“At least you’re not schizophrenic.”

I remember the first conversation I had after receiving my diagnosis as if it was yesterday. I stood in the dreary parking lot of an even more dreary advice center for mental health and was quite devastated. In my hand I had prescriptions for three different meds of which two could lead to addiction but very little information on how to find a therapy place. I had declined the offer of a social worker who would help me to re-integrate into a job as I already was employed, even though the receptionist hardly believed me. Furthermore, I hadn’t made use of the debt advice service as my bank account was one of the few things that were fine.

Obviously it was raining but that didn’t really matter any more. I decided to light a cigarette for a start. Beside me there was a person who looked really broken, his eyes told me that the psychiatrist I had just consulted had already given him tranquilizers any junkie could just dream of.

“So, what is your label?” he asked in a drawling voice with a heavy Viennese accent.
“BPD, seasoned with some depression and a highly interesting panic disorder to make it more exciting.”
“Well, at least you’re not schizophrenic.”

Today I still have to chuckle about this, I don’t really know, why. Maybe because I always thought that a ranking for illnesses is bullshit (sure, cirrhosis is more unpleasant than a head cold but you know what I mean) or because it was just so nice and flat in a situation where I felt that my diagnoses explained everything and at the same time that they couldn’t be true (after all you were just ill when you couldn’t do anything any more, right? I functioned too well for the social worker so I couldn’t be ill…).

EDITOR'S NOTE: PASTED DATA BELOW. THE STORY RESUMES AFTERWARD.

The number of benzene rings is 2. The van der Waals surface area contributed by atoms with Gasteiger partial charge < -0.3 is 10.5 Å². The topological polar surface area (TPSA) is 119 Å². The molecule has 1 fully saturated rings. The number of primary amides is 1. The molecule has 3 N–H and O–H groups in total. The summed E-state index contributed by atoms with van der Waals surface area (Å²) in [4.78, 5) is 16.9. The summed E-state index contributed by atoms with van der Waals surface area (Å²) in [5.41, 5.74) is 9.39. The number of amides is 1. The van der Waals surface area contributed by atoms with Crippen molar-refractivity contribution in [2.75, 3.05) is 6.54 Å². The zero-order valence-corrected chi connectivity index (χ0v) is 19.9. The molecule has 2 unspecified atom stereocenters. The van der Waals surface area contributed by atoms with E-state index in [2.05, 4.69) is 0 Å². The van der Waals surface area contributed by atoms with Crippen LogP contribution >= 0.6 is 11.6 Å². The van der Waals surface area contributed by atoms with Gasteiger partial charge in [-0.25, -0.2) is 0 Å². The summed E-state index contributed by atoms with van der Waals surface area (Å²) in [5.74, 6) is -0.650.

Well, anyway, I’ve seen this ranking very often: “He just has depression.”, “What, you’ve never had to have stitches?”, “Really, just one tablet a day?” – as if certain things could say anything about how bad a person actually feels. My “At least you’re not schizophrenic”-moment was an eye-opener and I decided never to compare like this – one reason for me to avoid self-help groups, what am I supposed to do with a room full of people who understand each other but will comfort themselves with the thought that others are just as bad or even worse at the end of the day?
I’ve always been scared of being hospitalized and then either being too difficult or not sick enough because what are those phrases? As if all that was an exclusive club that makes everyone want to leave. As if one had to justify to be considered as sick compared to someone who has something more serious. As if loss of control was necessary for saying “I’m  a wreck.”

I don’t even know what I want to say with this post, it’s just that I had to think about this moment and write a little and share this with you 🙂

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